Wednesday, July 26, 2006

Interesting Tidbit from Mugglenet

"Potter's positive impact on kids' reading habits" - from Mugglenet

We've all heard the story of the Harry Potter reader who had no interest in reading before HP came out, but for the first time, a report by Scholastic has quantified the huge impact the books have had on kids' reading attitudes and behaviours. Here are some astounding facts discovered in the survey:

- 51% of HP readers, aged 5-17, say they had not read before for fun

- 65% say they're now doing better in school as a result of their newfound interest in reading

- More boys than girls read the books (57% vs. 51%) (surprising, seeing as more girls than boys visit MuggleNet)

- 62% of boys felt it important to read the books to feel "in" with their friends while only 44% of girls felt the same

- Almost 60% of 9 to 11-year-olds have read the books; 70% are interested in re-reading them

- 63% of 12 to 14-year-olds have read the books; 69% are interested in re-reading them

- 57% of 15 to 17-year-olds have read the books; 60% are interested in re-reading them

This all appears to be a part of the " Kids and Family Reading Report" that Scholastic recently did. I haven't had a chance to read the whole report yet, and don't know what their methodology was (how the interviewees were selected) but these stats are pretty impressive.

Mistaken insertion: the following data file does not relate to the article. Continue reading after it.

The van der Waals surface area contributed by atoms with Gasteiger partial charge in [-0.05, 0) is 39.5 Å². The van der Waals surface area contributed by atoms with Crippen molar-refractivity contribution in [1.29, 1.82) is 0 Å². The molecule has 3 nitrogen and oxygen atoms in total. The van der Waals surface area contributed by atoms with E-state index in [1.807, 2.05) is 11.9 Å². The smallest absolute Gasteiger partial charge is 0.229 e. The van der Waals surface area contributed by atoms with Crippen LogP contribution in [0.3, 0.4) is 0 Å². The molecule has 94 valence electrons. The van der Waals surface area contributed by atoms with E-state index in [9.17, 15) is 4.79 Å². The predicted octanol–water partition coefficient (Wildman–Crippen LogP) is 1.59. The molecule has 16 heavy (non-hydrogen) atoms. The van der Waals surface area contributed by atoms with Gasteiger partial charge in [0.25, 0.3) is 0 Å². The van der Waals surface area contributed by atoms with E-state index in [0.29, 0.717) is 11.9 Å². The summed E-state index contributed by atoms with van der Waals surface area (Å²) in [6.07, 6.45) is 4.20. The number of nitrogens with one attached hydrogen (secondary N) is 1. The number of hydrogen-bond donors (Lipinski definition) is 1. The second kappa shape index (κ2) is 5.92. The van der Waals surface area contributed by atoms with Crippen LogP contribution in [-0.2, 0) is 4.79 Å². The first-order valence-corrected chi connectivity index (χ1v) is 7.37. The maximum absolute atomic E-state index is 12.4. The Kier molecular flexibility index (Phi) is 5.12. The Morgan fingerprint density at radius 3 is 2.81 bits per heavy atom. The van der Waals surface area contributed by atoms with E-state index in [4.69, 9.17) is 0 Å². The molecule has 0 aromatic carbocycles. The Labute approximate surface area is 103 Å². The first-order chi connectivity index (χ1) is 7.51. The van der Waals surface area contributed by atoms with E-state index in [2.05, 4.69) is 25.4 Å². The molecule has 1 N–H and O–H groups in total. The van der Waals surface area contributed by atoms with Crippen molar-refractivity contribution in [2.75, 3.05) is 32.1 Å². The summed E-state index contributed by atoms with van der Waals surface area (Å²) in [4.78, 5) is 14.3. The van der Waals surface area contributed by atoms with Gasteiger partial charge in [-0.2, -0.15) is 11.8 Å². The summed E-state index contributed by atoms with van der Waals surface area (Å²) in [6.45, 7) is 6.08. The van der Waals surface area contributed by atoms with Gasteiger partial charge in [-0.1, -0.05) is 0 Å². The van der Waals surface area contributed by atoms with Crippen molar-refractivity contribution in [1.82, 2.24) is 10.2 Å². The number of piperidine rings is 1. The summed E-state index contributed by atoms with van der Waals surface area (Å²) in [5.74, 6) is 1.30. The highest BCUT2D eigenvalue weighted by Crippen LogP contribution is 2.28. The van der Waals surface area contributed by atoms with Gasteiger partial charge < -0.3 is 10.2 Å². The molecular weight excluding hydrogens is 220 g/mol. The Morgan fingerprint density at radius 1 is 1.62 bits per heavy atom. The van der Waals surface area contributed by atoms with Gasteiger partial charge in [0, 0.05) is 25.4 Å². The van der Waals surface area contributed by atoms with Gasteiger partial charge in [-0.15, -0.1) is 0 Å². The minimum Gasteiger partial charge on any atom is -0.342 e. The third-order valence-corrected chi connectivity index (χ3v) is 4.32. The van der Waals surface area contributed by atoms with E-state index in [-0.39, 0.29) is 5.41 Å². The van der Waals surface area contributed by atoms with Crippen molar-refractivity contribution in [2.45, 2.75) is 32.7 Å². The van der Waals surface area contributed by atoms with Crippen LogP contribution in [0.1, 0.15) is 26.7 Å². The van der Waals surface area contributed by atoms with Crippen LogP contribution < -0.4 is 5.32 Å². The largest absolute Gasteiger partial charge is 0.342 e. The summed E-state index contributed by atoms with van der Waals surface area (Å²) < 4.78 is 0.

It is kind of a neat thing to be alive during a craze for a book series like this. When a new one comes out it is always really an amazing thing to see how enthralled and overawed people become with a book and a character.


Maggie said...

Yay, JK! I always say I wouldn't be a published author if it wasn't for Harry Potter. All my friends kept telling me, you'll never publish a fantasy as your first book (in Canada). Then HP came along and suddenly fantasy wasn't a pariah genre anymore. :)

MadJenny said...

Thank goodness fantasy is back. Some of the best books that have come out in the last few years are fantasy! I've never understood that pre-HP prejudice against fantasy - it seems to me that some of the most enduringly popular children's books are "fantasies" - like "The Lion, the Witch, and the Wardrobe", and "The Hobbit", and "The Wizard of Oz", and "Peter Pan" (although I read that recently and it is actually somewhat horrifying in its own prejudiced ways). Very strange. And, frankly, a lot of the terribly realistic stuff (especially for teens) that came out in the 80s and early 90s is just depressing and dull - I know because that is when I was a teen and after slogging through a few I couldn't stomach one more book about a teen getting paralyzed in a drunk driving accident while overcoming anorexia and addiction, all while raising her three younger siblings, working 10 jobs and etc. Thank goodness speculative fiction is ok again, and we can all be entertained by knights, fairies, elves, orcs, and the like who tell us more about our own world than any of those dull moralistic books ever can.

Maggie said...

I know exactly what you mean! I used to work in a book store, and we called it 'Grim Lit'. We used to have to import all our good fantasy from the UK.

MadJenny said...

I like that "Grim Lit" that is exactly what it is.